Here we are in the final post of the Three Part series on minimizing our basic gear and tackle. I do hope that you can see now that the commercial answers are not always the best. There is a lot of benefit to be found in dropping the load stone that gear can be when we fish. When I started backpacking I remember learning that if I didn't use something it probably wasn't needed. If I needed something I tried to remember to plan ahead or at least be able to improvise. I think these same thoughts apply to tenkara gear too.
Let's face it... your field fly box does NOT have to carry ALL of the flies you own. I know that people have boxes with rows and rows of flies that look like soldiers in formation waiting to go to battle. Sure this is fine for storing them at home or perhaps bringing along a good selection in your car. But why carry that big old honking box with you on the trail? Have the fancy big box for keeping your library of flies in but leave it behind. Carry a smaller box and be surprised by how little you really needed.
What I realized was that in any given day of fly fishing I never need more than a dozen flies at the very most. I can take couple varieties of flies along with me in a smaller box. All I have to do is have a few dark patterns, a few light patterns and a few that I just want to try out for the first time. The most I have with me at any given time is about 16- 24 flies and that too is overkill.
Of course one of the basic tenants of traditional tenkara is to use presentation over the “match the hatch” approach. We don’t need a dozen different flies to do this. I am of the school of make flies that you think will catch fish. If they catch fish then keep using them. I'm pretty sure at this point that there isn't a fly that can't catch a fish.
I love boxes of all kinds and am a self-proclaimed “box freak” who never met a box I didn’t like. I collect boxes of all kinds because you never know when you will need a good box to put something in. You may notice with the ideas below that some of the boxes I have collected here can also be used as line holders. That dual purpose makes them a great way to manage your line and keep everything together in just your shirt pocket.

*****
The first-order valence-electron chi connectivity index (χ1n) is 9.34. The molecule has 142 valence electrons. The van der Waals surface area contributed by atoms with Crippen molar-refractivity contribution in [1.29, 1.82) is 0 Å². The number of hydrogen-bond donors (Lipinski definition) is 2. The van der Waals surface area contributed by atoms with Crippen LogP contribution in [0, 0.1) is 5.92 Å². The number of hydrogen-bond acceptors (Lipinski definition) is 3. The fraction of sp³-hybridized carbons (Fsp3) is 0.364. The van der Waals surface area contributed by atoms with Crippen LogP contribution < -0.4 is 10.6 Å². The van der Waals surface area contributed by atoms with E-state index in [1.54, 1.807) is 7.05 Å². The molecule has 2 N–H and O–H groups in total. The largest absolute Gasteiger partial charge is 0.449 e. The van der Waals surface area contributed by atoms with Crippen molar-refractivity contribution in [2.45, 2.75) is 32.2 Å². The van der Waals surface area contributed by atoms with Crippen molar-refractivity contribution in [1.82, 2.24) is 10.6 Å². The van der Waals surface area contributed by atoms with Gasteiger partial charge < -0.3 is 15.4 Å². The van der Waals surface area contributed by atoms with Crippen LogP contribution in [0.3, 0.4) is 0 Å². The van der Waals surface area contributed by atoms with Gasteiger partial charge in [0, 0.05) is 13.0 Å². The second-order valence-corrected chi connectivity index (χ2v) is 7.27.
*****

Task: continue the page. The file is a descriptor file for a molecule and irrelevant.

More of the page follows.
I've had a great time exploring these ideas. I hope that you are inspired to keep your eye out for solutions and other ideas as well. More importantly I hope that you will share those ideas. Until my next post...Have fun being creative!
Last week in part ONE we covered a scope of line management and spool options This week we look primarily at just a couple of ways of attaching your line directly onto your rod.
Its about being able to move quickly from one place to another.
One thing that I found troublesome on the stream is managing line while moving from one place to the next. You know, when you have to break your rod down so that you can get past a bunch of brush and move to the next hole? I've wrapped the line in my hand and around the handle of the rod too. For these short cuts I've been rewarded with nice knots in my leader and frustrating time not fishing while I tried to undo my mess.
Line tenders are not reels.
Just because Tenkara is without a reel doesn't mean we don't need to have a place to put line when we aren't using it. Sure some of the spools I shared last week would work just fine. They are reasonable solutions to the issue. One thing to consider with some of those ideas is that they aren't always the fastest way to manage a line when you are just jumping up or down stream a short distance. You have to find the spool wrap the line and break down your rod. When you get to that next hole you end up going through the whole process again of unwinding from a spool and putting the spool back into your pocket. This is not a huge deal but... I don't know how many times I've dropped that spool into the stream and had to chase madly after it. The obvious answer to this is a rod mounted line tender.